Although these findings are promising, more study is required to determine whether or not EGCG in green tea can actually lessen the risk of cardiovascular disease.
Boosting Brain Functioning
Green tea’s EGCG has shown promise in boosting neurological cell function and warding against degenerative brain illnesses, according to preliminary study. In certain trials, EGCG injections greatly decreased inflammation, as well as healing and regeneration of neural cells in animals with spinal cord injury.
Additional human observational studies have discovered a protective effect of green tea against cognitive decline with age, as well as against the onset of Alzheimer’s and Parkinson’s diseases. However, the existing data is conflicting. Furthermore, it is still not known if EGCG or some other chemical component of green tea is responsible for these effects.
Whether or not EGCG can effectively prevent or treat degenerative brain illnesses in humans requires more research.
Anti-inflammatory and Antioxidant Properties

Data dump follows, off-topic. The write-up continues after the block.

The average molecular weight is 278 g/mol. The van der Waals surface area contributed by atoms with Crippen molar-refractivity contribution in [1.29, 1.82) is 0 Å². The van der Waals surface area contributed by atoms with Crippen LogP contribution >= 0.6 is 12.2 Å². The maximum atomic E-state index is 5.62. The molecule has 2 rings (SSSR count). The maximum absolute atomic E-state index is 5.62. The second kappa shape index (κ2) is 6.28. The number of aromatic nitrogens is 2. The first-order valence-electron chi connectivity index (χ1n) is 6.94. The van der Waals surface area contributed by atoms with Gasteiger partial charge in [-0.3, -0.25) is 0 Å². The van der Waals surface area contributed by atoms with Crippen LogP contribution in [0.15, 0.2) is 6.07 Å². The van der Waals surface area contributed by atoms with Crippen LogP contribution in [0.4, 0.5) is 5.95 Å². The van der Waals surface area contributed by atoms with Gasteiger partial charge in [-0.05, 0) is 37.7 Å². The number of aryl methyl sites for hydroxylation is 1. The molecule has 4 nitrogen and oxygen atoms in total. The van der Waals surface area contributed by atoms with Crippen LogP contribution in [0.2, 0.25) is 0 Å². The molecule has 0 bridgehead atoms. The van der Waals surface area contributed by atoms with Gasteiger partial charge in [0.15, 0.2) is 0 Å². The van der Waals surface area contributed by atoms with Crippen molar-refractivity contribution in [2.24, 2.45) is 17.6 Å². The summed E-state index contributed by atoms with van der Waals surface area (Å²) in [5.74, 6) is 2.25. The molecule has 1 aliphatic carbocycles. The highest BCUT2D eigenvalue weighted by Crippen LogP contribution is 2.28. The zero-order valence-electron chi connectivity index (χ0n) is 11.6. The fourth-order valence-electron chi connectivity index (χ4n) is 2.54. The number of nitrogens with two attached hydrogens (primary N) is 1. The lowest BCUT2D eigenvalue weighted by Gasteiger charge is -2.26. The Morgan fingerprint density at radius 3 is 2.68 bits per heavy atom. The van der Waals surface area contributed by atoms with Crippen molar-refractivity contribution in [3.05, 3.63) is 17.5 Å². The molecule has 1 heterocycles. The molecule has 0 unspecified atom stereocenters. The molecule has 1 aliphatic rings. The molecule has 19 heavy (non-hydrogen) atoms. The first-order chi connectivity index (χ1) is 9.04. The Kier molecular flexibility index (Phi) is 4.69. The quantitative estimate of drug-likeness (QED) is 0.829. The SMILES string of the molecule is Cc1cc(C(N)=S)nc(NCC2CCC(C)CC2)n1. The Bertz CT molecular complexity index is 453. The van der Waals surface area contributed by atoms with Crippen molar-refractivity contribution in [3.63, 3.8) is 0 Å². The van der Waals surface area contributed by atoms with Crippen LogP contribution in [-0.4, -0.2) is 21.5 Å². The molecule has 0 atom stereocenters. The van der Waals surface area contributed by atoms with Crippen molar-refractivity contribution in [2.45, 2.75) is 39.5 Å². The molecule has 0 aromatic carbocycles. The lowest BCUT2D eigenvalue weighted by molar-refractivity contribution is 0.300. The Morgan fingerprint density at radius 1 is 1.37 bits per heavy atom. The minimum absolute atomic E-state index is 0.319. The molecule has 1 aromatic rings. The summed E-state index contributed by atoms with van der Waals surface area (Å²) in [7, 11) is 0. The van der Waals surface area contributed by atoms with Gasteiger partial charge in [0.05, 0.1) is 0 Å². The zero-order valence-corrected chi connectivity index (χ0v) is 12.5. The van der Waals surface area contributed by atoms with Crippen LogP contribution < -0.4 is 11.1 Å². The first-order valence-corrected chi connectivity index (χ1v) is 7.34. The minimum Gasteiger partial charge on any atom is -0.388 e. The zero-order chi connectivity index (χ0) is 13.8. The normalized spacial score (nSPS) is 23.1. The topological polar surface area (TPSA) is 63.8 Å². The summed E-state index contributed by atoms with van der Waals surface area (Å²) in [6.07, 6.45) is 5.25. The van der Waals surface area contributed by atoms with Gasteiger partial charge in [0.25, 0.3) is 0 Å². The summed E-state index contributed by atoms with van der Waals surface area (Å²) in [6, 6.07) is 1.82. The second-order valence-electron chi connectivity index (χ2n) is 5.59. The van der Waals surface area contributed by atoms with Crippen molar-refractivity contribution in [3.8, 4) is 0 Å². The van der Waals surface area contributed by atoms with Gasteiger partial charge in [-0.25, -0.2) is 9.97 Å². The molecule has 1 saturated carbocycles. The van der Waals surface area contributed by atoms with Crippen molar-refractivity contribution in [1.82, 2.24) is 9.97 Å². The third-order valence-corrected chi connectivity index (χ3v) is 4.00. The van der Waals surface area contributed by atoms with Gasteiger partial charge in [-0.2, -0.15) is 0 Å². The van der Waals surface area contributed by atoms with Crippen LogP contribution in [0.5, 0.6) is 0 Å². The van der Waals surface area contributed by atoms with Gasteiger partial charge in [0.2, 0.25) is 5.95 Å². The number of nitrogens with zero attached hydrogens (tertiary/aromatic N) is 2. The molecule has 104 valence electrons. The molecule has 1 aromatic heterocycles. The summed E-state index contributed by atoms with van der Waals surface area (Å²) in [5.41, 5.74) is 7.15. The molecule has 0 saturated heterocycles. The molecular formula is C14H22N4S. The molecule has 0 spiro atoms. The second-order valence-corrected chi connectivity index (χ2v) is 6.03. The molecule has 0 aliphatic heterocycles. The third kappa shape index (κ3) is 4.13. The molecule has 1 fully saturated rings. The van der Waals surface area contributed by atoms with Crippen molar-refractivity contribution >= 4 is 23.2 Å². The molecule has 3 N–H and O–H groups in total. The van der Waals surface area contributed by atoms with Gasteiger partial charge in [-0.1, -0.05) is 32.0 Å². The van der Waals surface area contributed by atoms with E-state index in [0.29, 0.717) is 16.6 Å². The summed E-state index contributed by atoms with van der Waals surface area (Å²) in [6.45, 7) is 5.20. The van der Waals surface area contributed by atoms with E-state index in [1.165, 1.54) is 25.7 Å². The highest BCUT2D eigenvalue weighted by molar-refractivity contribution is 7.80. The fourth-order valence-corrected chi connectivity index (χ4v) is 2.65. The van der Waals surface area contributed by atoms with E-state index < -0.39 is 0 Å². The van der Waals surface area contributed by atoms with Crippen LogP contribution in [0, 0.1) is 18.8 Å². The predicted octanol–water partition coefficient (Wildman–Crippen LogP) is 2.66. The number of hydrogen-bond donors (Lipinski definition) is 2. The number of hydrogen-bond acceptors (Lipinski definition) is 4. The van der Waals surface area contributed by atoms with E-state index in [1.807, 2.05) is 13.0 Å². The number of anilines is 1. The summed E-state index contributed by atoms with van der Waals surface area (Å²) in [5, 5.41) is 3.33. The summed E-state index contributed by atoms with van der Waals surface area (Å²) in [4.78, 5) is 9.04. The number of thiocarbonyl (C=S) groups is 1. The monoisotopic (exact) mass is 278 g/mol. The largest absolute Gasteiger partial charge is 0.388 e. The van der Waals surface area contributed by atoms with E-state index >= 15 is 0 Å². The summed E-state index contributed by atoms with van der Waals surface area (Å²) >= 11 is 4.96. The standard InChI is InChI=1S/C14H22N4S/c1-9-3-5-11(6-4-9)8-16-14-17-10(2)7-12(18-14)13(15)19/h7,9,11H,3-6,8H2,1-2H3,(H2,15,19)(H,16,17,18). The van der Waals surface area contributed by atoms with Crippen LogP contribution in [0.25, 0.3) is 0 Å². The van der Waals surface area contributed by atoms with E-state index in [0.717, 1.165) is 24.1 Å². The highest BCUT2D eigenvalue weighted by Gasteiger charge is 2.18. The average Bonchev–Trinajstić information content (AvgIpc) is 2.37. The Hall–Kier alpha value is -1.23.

The ability of EGCG to act as a powerful antioxidant and lower stress and inflammation is a major selling point for this compound. Cell damage can be caused by free radicals, which are extremely reactive particles. Oxidative stress results when there is an abundance of free radicals in the body. Cells are protected from oxidative stress damage thanks to EGCG’s antioxidant properties, and the action of pro-inflammatory molecules like tumor necrosis factor-alpha (TNF-alpha) is dampened as a result.
Cancer, diabetes, and heart disease are just some of the chronic conditions that have been linked to stress and inflammation. Accordingly, EGCG’s anti-inflammatory and antioxidant activities are believed to be among the primary reasons for its extensive disease-preventive applications.
So when combined with the caffeine present in green tea, EGCG may be even more effective at helping you shed pounds. Some long-term observational studies found that drinking roughly 2 cups (14.7 ounces or 434 ml) of green tea per day was connected with decreased body fat and weight, while the outcomes of these studies were mixed.